On a blustery and rainy Holy Thursday, we boarded the Stena Europe for our journey back to Ireland. We were sad to leave Wales, a country we thoroughly enjoyed, but were excited about the last leg of our trip.
We situated ourselves in the bar area for the three and a half hour journey to Rosslare. The bar area was filled with rugby players ready for some serious partying. Not wanting to feel like an outsider, I decided to have a beer too. Passing on the Stella, Carlsberg, etc., I decided to drink a couple of our Welsh beers. Procuring a half pint glass from the bar, I pulled out a bottle of Evan Evans Cwrw from bag.
Then the seasickness set in. It was quite a rough ride and between the feelings of queasiness, all I could think was how can a 25 ton ship could rock and roll this much. Halfway through the journey, I did get sick, though I give myself credit for being able to actually make it to the toilet. Not everyone could make that claim. Merideth didn’t have the greatest journey either but the ‘protector of the sea’, that is what Merideth means, never had to make the trip to the toilet.
After almost four hours at sea, we finally landed at Rosslare. Back on dry land but still feeling queasy, we climbed into a taxi to take us to our hotel in Wexford.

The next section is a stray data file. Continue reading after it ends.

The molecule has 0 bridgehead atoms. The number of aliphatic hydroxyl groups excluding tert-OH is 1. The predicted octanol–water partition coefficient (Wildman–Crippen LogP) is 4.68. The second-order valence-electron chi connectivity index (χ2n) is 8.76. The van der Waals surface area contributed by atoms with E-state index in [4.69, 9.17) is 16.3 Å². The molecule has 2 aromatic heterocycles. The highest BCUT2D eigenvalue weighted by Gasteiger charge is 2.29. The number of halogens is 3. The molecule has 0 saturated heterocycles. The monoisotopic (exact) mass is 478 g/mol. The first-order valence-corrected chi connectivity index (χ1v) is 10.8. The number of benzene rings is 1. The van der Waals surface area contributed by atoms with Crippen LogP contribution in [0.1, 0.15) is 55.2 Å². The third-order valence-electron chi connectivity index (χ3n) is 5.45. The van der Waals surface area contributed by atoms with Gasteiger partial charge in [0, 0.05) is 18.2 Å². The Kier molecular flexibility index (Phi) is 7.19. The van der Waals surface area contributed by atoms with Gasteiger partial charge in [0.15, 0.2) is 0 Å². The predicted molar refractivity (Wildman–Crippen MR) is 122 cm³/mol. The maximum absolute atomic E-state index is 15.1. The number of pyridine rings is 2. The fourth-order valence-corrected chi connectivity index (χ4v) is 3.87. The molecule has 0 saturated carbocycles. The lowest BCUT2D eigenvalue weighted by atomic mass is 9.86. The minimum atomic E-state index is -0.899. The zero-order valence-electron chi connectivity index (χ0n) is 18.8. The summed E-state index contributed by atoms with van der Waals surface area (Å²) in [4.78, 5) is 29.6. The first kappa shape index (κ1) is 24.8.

We wanted to find an off license in Wexford town to see the Holy Thursday phenomenon. Because Good Friday is dry, the Irish, apparently, go on a alcohol buying frenzy the day before. We wanted to see this for our own eyes and the video camera. But we couldn’t find an off license so our Holy Thursday ended with us sitting in the hotel bar enjoying a few Guinness and watching football on the TV.
Good Friday was the most anticipated day of our trip. If not the most anticipated, it was certainly the most talked about. What were we going to do on a dry day in Ireland? The answer was act like normal tourists.
Picking up a rental car, we headed down to Hook Head. On the southeast coast, Hook Head is home to the oldest working lighthouse in the world. Like normal tourists we took a tour of the 800 year old lighthouse which was the first non-brewery tour we have taken in a long time.
Then it was on to Cork.
There are ways to get around the Good Friday alcohol ban. Besides the obvious answer of drinking the stockpile of booze bought the previous day, there are a couple of other options. The taxi driver in Wexford told us that groups of friends will take the ferry over the to the UK and back; sort of a booze cruise. For us, another ferry ride was definitely not an option.
We also heard that some pubs are discretely open and a secret knock will get you in the back door. We never saw any evidence of this or rather, we were never invited.
Finally, hotels are allowed to serve alcohol to residents after 6pm with a meal.
So when the magical hour struck, we joined quite a large contingent of residents of our Cork city hotel in the bar. It felt all very secretive as our name and room number was checked by one of the hotel staff. To make the atmosphere complete, they drew down the shades so outsiders wouldn’t be drawn in by the sight of alcohol and merriment. Our very first dry Good Friday in Ireland ended for us in the hotel bar with our pints of Beamish Stout.